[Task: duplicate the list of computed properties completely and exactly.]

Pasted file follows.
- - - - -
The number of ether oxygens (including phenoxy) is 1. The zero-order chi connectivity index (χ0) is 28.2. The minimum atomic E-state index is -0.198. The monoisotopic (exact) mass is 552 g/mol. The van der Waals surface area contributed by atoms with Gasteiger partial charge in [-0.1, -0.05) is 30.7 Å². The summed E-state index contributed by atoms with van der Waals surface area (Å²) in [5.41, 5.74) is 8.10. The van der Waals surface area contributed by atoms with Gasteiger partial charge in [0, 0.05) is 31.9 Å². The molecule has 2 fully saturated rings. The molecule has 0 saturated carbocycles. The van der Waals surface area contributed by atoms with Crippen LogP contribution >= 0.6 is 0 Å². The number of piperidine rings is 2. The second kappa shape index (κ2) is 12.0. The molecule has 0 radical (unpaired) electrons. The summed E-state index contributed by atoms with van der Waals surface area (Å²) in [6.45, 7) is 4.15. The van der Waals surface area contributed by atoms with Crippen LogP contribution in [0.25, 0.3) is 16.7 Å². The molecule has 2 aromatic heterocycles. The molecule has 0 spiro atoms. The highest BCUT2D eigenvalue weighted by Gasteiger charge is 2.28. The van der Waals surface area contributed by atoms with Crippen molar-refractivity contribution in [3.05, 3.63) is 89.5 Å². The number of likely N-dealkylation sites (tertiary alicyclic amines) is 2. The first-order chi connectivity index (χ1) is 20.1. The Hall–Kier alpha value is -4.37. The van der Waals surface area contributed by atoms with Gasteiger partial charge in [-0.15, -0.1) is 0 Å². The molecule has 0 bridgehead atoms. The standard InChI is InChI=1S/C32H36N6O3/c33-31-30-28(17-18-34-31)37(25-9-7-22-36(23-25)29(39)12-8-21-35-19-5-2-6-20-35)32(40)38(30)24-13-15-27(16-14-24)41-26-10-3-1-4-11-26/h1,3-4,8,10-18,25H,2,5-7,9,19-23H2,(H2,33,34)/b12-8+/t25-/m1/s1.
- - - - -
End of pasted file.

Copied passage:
The number of ether oxygens (including phenoxy) is 1. The zero-order chi connectivity index (χ0) is 28.2. The minimum atomic E-state index is -0.198. The monoisotopic (exact) mass is 552 g/mol. The van der Waals surface area contributed by atoms with Gasteiger partial charge in [-0.1, -0.05) is 30.7 Å². The summed E-state index contributed by atoms with van der Waals surface area (Å²) in [5.41, 5.74) is 8.10. The van der Waals surface area contributed by atoms with Gasteiger partial charge in [0, 0.05) is 31.9 Å². The molecule has 2 fully saturated rings. The molecule has 0 saturated carbocycles. The van der Waals surface area contributed by atoms with Crippen LogP contribution >= 0.6 is 0 Å². The number of piperidine rings is 2. The second kappa shape index (κ2) is 12.0. The molecule has 0 radical (unpaired) electrons. The summed E-state index contributed by atoms with van der Waals surface area (Å²) in [6.45, 7) is 4.15. The van der Waals surface area contributed by atoms with Crippen LogP contribution in [0.25, 0.3) is 16.7 Å². The molecule has 2 aromatic heterocycles. The molecule has 0 spiro atoms. The highest BCUT2D eigenvalue weighted by Gasteiger charge is 2.28. The van der Waals surface area contributed by atoms with Crippen molar-refractivity contribution in [3.05, 3.63) is 89.5 Å². The number of likely N-dealkylation sites (tertiary alicyclic amines) is 2. The first-order chi connectivity index (χ1) is 20.1. The Hall–Kier alpha value is -4.37. The van der Waals surface area contributed by atoms with Gasteiger partial charge in [-0.15, -0.1) is 0 Å². The molecule has 0 bridgehead atoms. The standard InChI is InChI=1S/C32H36N6O3/c33-31-30-28(17-18-34-31)37(25-9-7-22-36(23-25)29(39)12-8-21-35-19-5-2-6-20-35)32(40)38(30)24-13-15-27(16-14-24)41-26-10-3-1-4-11-26/h1,3-4,8,10-18,25H,2,5-7,9,19-23H2,(H2,33,34)/b12-8+/t25-/m1/s1.